For pill, Scotland performed about average in international comparisons for boys and girls.

Bullying

Percentage of 11, 13 and 15 year olds who report bullying others at least twice a month

4%

2014

HBSC

2018

The prevalence of bullying others has changed very little since 2002

* Gender The percentage was higher among boys than girls at 15 years (8% vs 1%). No difference at other ages

Scotland performed better than the average in international comparison at all age/gender groups:

* 2% Scotland, 6% HBSC average among girls aged 13

* 3% Scotland, 11% HBSC average among boys aged 13

* 1% Scotland, 6% HBSC average among girls aged 15

* 8% Scotland, 12% HBSC average among boys aged 15

Offending

Children referred to the SCRA for offence reasons; crude rate per 1,000 children aged 8-15 years

6.7

2016/17

SCRA

2017/18

The number has fallen substantially from a peak in 2005/06 (34.9) to 2013/14, and stayed stable since.

* Gender Large majority are boys (77% of referrals)

/

Young people aged 16-25 years in prison crude rate per 100,000 population

300.2

2012-2014

Scottish Prison service

No reporting due to technical issues

Fall over time - 19% fall in rate between 2009-11 and 2012-14

* SIMD 17 times as many young people from SIMD1 as SIMD5

/

Average daily prison population under 21

416

2016-17

Scottish Prison Service

2017-18

There has been a downward trend over time. There was a break in the data between 2013/14 and 2014/15 which means data can't be compared, but a downward trend is evident both before and after the break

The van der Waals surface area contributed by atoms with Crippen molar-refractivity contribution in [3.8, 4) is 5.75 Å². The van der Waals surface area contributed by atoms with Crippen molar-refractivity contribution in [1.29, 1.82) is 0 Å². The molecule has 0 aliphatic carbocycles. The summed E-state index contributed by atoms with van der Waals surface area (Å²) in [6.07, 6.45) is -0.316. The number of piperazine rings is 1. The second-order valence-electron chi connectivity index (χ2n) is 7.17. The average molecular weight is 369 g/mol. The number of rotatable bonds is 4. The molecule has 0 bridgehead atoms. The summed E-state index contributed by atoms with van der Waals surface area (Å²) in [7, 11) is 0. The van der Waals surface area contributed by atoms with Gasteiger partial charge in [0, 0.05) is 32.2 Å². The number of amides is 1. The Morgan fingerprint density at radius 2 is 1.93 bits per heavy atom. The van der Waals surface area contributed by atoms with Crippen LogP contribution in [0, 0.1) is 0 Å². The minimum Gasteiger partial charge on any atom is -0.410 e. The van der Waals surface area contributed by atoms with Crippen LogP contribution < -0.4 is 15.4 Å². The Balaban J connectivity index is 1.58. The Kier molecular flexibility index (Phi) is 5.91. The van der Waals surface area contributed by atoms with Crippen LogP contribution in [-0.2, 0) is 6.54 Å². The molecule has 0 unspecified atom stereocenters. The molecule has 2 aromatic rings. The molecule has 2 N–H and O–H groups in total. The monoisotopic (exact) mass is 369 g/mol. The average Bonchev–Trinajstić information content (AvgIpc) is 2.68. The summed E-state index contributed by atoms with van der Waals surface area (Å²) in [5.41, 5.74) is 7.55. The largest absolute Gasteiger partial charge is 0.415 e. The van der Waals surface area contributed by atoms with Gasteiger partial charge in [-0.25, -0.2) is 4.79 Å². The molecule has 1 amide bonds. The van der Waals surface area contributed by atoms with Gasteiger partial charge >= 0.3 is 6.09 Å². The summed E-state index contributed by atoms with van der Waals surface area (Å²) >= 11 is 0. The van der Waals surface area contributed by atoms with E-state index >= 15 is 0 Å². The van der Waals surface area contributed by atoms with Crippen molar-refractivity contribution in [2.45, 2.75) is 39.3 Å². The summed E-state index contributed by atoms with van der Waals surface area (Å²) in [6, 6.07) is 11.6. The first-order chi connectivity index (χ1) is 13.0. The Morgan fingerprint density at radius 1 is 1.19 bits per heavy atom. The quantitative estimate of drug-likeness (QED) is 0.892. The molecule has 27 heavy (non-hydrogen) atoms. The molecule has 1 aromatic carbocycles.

* Gender No data available by gender for this age group, but overall, large majority of prison population is male

/

8.3 Key Points

  • Around three quarters of children and young people in Scotland participated in positive activities such as clubs and organisations.
  • The prevalence of substance use has decreased in Scotland over the last two decades.
  • The decrease has been most marked in smoking. For example, the percentage of S4 pupils who usually smoke at least one cigarette a week dropped 22 percentage points to 7% between 1996 and 2015. The median number of cigarettes smoked by these pupils also dropped.
  • The percentage of S4 pupils who have drunk alcohol in the previous week halved from between 2010 and 2015, to 17%.
  • The percentage of S4 pupils who have used drugs in the last month also halved between 2002 and 2015, to 11%.
  • Looking at sexual behaviours, just over a quarter of 15 year old girls, and just under a quarter of 15 year old boys reported having had sex. This was higher than the international average for girls.
  • The percentage of 15 year olds who had had sex who used no contraception increased substantially from 19% in 2010, to 29% in 2014.
  • In terms of offending, there has been a substantial drop in young people referred to the Scottish Children's Reporter Administration on offense grounds, and in the prison population aged 16-25. A large majority of offenders were boys.

Contact

Franca Macleod